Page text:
Internet Gambling Gets Hit by House
As reported yesterday on GOM, the House was going to vote on a bill that would make it illegal for people to use credit cards, wire transfers and all other payment forms to pay for online wagering. And today, with bipartisan support led by Jack Abramoff, a Republican lobbyist who pled guilty in January to felony counts of defrauding American Indian tribes and corruption of public officials, the House approved the bill by a staggering 317 to 93.
It’s not exactly doomsday for online gaming yet. But if it gets the majority vote in the Senate, banks or any financial intermediaries couldn’t process payments to offshore without breaking the law. Strengthening the bill is an update of the Wire Act of 1961, which forbade betting transmissions over telephone lines, to outlaw online gambling via any communication network. Criminal penalties would increase from a maximum of two to five years in jail.
Both sides of the debate cited the $12 billion online wagering business as either a boon or bane. Yet with the combined strength of the Bush administration, major sports leagues, banks, law enforcement, family values advocates and religious groups, the bill skated through. The likelihood of it passing the Senate this year, however, is remote, given a mountainous work schedule and this being an election year.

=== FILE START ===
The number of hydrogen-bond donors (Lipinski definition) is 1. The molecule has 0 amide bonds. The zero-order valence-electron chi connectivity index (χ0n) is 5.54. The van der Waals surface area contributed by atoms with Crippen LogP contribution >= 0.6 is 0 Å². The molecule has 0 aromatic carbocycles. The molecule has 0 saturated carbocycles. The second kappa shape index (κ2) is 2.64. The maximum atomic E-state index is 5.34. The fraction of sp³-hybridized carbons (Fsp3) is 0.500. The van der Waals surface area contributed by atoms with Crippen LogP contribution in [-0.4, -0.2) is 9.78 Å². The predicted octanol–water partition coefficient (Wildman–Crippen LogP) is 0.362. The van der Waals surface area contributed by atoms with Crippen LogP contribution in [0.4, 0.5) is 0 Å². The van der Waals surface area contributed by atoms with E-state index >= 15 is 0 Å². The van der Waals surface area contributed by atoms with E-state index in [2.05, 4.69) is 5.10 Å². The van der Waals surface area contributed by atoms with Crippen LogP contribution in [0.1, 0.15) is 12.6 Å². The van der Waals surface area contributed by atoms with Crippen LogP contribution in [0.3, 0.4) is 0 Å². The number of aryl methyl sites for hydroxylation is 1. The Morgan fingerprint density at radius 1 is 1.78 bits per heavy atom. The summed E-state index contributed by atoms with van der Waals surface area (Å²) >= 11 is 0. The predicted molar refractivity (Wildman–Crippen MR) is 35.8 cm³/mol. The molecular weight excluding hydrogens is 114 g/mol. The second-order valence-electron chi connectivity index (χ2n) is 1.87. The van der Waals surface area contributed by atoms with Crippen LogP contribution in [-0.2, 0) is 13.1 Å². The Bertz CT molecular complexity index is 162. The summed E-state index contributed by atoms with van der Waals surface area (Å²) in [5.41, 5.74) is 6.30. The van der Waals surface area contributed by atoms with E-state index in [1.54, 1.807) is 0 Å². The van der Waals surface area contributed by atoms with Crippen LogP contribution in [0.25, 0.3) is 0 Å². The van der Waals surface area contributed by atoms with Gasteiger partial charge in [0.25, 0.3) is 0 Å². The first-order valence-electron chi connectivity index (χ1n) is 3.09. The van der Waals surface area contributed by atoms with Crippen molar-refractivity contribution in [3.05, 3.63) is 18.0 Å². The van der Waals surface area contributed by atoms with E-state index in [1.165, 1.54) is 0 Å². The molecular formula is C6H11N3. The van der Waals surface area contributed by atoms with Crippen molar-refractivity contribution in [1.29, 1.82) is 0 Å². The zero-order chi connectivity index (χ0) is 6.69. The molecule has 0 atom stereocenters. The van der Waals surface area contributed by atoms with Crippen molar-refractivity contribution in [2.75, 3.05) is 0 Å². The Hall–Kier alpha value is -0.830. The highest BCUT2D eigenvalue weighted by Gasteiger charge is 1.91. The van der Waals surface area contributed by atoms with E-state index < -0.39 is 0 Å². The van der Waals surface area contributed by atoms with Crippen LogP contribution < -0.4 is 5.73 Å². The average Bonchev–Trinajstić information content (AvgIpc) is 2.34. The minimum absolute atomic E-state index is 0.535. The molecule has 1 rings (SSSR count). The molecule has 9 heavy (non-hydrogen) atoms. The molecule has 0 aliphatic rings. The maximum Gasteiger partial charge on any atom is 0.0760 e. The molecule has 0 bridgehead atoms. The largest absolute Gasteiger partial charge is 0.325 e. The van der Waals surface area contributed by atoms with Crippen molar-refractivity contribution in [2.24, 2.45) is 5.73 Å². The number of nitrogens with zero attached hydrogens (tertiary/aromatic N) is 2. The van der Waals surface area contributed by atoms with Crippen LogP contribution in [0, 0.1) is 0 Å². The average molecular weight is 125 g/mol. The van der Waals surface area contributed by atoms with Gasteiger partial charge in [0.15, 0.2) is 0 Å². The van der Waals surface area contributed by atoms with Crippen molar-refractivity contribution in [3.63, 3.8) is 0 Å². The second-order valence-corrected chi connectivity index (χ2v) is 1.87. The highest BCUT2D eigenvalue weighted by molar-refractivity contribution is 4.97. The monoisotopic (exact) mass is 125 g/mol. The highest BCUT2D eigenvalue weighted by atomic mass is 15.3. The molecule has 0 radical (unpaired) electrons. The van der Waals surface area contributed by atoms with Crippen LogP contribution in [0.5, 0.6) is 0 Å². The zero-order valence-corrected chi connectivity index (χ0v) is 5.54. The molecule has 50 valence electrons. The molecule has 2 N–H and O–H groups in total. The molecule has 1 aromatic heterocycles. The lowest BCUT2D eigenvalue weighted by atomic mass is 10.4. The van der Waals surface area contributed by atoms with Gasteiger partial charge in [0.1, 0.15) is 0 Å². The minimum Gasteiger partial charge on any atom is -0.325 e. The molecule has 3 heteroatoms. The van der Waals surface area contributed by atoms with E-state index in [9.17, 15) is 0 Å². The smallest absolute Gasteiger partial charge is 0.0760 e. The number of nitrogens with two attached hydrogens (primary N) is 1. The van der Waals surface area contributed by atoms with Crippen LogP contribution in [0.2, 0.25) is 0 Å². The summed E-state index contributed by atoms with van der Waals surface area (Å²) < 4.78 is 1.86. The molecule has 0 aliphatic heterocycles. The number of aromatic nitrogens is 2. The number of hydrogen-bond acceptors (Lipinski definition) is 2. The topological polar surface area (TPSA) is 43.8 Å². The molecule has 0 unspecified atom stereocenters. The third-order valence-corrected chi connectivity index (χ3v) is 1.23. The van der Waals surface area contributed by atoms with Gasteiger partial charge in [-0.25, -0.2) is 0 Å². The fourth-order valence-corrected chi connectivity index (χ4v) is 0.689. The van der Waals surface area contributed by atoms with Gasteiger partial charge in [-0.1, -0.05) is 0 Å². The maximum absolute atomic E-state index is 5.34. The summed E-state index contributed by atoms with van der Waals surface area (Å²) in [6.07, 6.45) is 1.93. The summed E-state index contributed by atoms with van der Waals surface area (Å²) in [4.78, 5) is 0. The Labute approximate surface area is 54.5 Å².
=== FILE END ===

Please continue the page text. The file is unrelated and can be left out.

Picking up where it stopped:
Opponents were also quick to point out inherent contradictions of the bill, citing its flexibility with lotteries and dog and horse racing. They also criticized the audaciousness to regulate cyberspace, with its blurred state and international lines.
Nevada Democrats Senator Harry Reid, the minority leader and a former Nevada gaming commissioner, and Representative Shelley Berkley voiced their concerns about the ability to regulate internet gambling.
“There is nothing in this bill that will shut down these offshore companies who operate legally in other countries,” Berkley said. “The very nature of a free World Wide Web will continue to make online gambling available.”